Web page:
In the late nineteenth and early twentieth centuries, municipal governments in various US cities assumed responsibility for utilities and other services that previously had been privately operated. In the late twentieth century, prompted by fiscal crisis and encouraged by neo-liberal ideology, governments embraced the concept of “privatization,” shifting management and control over public services to private entities.
Despite disagreements over the merits of privatization, both proponents and opponents accept the premise of a fundamental distinction between the “public” and “private” sectors, and between “state” and “market” institutions. A more skeptical view questions the analytical soundness and practical significance of these dichotomies. In this view, “privatization” is best understood as a rhetorical strategy, part of a broader neo-liberal ideology that relies on putative antinomies of “public” v. “private” and “state” v. “market” to obscure and reinforce social and economic power relations.
While “privatization” may be an ideological definition of the situation, for public service workers the difference between employment in the “public” and “private” sectors can be real in its consequences for job security, compensation, and other respects. Yet, in both the “public” or “private” sectors, workers labor under similar conditions of bureaucratic-managerial control, regardless of whether the boss represents a government agency or private company. Against these sibling forms of hierarchical control, this work posits the alternative of “public service syndicalism,” under which workers themselves take responsibility for managing public service operations.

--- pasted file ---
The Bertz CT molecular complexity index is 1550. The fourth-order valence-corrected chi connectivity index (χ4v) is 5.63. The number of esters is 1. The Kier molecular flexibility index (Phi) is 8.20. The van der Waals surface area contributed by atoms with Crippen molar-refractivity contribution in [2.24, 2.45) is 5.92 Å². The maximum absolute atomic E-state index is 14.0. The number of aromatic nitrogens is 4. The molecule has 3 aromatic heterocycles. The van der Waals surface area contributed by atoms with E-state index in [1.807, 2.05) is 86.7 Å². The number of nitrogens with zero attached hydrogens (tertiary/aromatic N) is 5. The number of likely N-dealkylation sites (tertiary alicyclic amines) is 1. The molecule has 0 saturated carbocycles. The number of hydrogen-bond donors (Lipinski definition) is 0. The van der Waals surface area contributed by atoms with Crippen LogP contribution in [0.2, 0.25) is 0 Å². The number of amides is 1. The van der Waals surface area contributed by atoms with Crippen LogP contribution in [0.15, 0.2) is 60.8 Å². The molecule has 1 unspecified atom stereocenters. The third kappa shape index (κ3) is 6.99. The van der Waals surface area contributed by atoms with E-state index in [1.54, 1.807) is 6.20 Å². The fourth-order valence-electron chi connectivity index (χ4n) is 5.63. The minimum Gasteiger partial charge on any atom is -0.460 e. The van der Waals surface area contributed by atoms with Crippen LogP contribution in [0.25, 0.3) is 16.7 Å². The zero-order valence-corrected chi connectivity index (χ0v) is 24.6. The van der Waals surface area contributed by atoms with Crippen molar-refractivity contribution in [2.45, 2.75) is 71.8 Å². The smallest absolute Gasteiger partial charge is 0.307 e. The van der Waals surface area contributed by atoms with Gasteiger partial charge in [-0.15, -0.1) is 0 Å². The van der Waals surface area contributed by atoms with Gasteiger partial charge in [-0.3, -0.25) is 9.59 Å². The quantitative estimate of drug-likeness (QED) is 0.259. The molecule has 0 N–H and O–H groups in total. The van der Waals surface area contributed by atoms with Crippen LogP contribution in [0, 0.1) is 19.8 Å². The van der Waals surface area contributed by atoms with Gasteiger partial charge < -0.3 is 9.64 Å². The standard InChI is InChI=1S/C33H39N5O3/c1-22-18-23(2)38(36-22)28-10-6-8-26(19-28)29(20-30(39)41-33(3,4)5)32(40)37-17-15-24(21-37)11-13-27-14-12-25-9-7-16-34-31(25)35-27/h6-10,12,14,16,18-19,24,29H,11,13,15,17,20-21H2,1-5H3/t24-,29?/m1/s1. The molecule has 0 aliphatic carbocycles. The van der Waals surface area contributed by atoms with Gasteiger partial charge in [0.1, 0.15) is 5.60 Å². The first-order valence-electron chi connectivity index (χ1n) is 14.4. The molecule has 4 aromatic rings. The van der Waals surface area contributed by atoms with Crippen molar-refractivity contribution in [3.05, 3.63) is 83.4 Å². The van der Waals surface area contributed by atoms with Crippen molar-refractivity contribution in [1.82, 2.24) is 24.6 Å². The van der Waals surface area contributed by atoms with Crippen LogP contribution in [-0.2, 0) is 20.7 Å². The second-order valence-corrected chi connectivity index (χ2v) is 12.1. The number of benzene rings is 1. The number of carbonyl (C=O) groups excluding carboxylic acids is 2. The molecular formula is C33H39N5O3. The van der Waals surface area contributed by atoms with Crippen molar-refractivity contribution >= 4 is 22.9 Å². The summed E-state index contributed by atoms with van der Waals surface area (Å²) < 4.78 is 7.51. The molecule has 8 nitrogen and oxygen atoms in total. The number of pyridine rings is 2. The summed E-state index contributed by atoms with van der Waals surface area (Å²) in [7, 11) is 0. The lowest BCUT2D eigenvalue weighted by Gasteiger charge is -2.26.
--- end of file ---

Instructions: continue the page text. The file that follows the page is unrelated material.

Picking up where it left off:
Worker self-management in public services has been rare in the United States. But examples, both here and elsewhere, do exist. Most recently, the British government, as part of its “Big Society” agenda, has pursued the creation of employee-run public service “mutuals.” Critics within the labor movement and the left have regarded that initiative with suspicion, seeing it as an effort to continue a neo-liberal agenda under the guise of worker empowerment. Yet, the fact that a center-right British government has at least embraced the language of worker control in public services suggests that similar experimentation may be politically feasible in the United States as well.
- public services,
- worker self-management,
- economic democracy
Available at: http://works.bepress.com/eric_fink/8/